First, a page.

Subject: I have found a DVD that I think you would enjoy
|Land of Plenty|
Actors: Michelle Williams, John Diehl, Wendell Pierce, Shaun Toub, Richard Edson
Director: Wim Wenders
A darkly humorous and powerful exploration of post-9/11 America. -OFFICIAL SELECTION: 2004 Toronto Film Festival -Films with 9/11 subject matter timely in marketplace: Oliver Stone?s World Trade Center and United 93 (DVD 9... more »
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A Wim Wenders Winner
B. Merritt | WWW.FILMREVIEWSTEW.COM, Pacific Grove, California | 04/12/2007
(4 out of 5 stars)
"There's a lot to be said for a film that makes profound statements about the 9/11 attacks and its effects on Vietnam vets. Most of us were probably too shocked inside our own little bubble to realize the impact these men felt when exploding planes collapsed the twin towers. But director Wim Wenders (DON'T COME KNOCKING) pulls it off thanks to a fairly good script and even better acting by lead actors John Diehl and Michelle Williams.
Never having seen Diehl in a leading role, this movie shows he's got some serious chops and can act with the best Hollywood has to offer. Equally Michelle Williams pulls off a stunningly excellent performance as the worldly but loving niece who helps Diehl discover himself all over again.
The story ...
Paul (John Diehl) is a Vietnam vet living in Los Angeles. He lives in a fantasy world all his own, believing that he's helping with national security by tracking suspicious looking people with his surveillance tricked-out van. He operates a camera that comes out of the van's sunroof and records activity around town.
Michelle (Michelle Williams, BROKEBACK MOUNTAIN) is returning from Tel Aviv after years away from the States. Her mother passed away and she's trying to hook up with her last surviving relative in America: Paul. Working at a mission for the poor, she befriends many of its patrons and meets up with a withdrawn Arab-looking gentleman named Hassan (Shaun Taub, CRASH) who also happens to be one of Paul's prime suspects.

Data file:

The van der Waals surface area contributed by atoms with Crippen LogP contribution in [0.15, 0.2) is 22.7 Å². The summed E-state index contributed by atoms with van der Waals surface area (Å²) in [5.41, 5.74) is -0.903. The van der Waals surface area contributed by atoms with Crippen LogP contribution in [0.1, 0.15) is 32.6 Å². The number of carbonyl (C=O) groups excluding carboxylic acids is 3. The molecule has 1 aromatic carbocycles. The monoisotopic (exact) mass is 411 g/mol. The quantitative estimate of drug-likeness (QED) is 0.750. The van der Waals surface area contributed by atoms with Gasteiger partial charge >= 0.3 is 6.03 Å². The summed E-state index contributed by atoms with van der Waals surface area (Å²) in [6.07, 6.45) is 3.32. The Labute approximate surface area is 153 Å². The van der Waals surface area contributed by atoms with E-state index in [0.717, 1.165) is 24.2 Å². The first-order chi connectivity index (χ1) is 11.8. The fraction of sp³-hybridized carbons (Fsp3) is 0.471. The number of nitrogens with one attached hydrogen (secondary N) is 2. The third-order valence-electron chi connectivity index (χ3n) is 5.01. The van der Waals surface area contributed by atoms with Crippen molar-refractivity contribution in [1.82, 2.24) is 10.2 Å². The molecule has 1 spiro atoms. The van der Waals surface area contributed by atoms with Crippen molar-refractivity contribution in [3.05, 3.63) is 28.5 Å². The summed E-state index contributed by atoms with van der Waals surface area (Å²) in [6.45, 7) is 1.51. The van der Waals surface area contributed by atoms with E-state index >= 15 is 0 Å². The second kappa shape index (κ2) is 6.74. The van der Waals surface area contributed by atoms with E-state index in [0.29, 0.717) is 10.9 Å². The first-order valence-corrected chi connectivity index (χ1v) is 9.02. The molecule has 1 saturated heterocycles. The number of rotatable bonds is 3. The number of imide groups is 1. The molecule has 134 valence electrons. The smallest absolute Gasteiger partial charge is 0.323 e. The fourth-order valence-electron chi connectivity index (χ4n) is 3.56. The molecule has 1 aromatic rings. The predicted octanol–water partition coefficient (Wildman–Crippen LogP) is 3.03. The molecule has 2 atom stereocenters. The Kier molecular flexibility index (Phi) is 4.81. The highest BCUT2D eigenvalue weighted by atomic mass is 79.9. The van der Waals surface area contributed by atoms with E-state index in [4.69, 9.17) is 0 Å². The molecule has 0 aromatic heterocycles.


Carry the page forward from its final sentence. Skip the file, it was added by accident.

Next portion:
Paul witnesses Hassan hauling boxes of borax and quickly learns that it is an ingredient for certain bomb materials. On high alert, Paul records everything Hassan does. This brings him closer to his niece, Michelle. But Hassan lives on the street and is eventually shot to death right in front of Paul, making him believe that someone knocked him off for sinister reasons.
Michelle is beset with grief about Hassan's death and searches for one of his family members. Eventually finding one near Death Valley, she convinces Paul to drive her and the body to Hassan's brother for burial. Paul agrees in the hopes of gaining more information about who Hassan was and what he was up to.
As the nexus between Paul's old Vietnam life and the new one that awaits him with Michelle begins to culminate, we see him battling bad dreams of his time in Southeast Asia but being aided and comforted by Michelle and, to his surprise, by Hassan's death and Hassan's brother.
We quickly learn that Paul went down a bad trail after the 9/11 attacks, his mind sparking up old memories in order to protect itself. He lives in his van, which is his life-connection to the world now. But that will change once Michelle teaches him how to trust again.
The film is touching if sometimes a bit heavy-handed in the dialogue department. We're sometimes forcibly given rather trite information about the homeless and war, but this is easily overlooked thanks to the able acting of its two main characters."
Captures 2003 America
J. W. Hickey | Manhattan area | 05/12/2007
(5 out of 5 stars)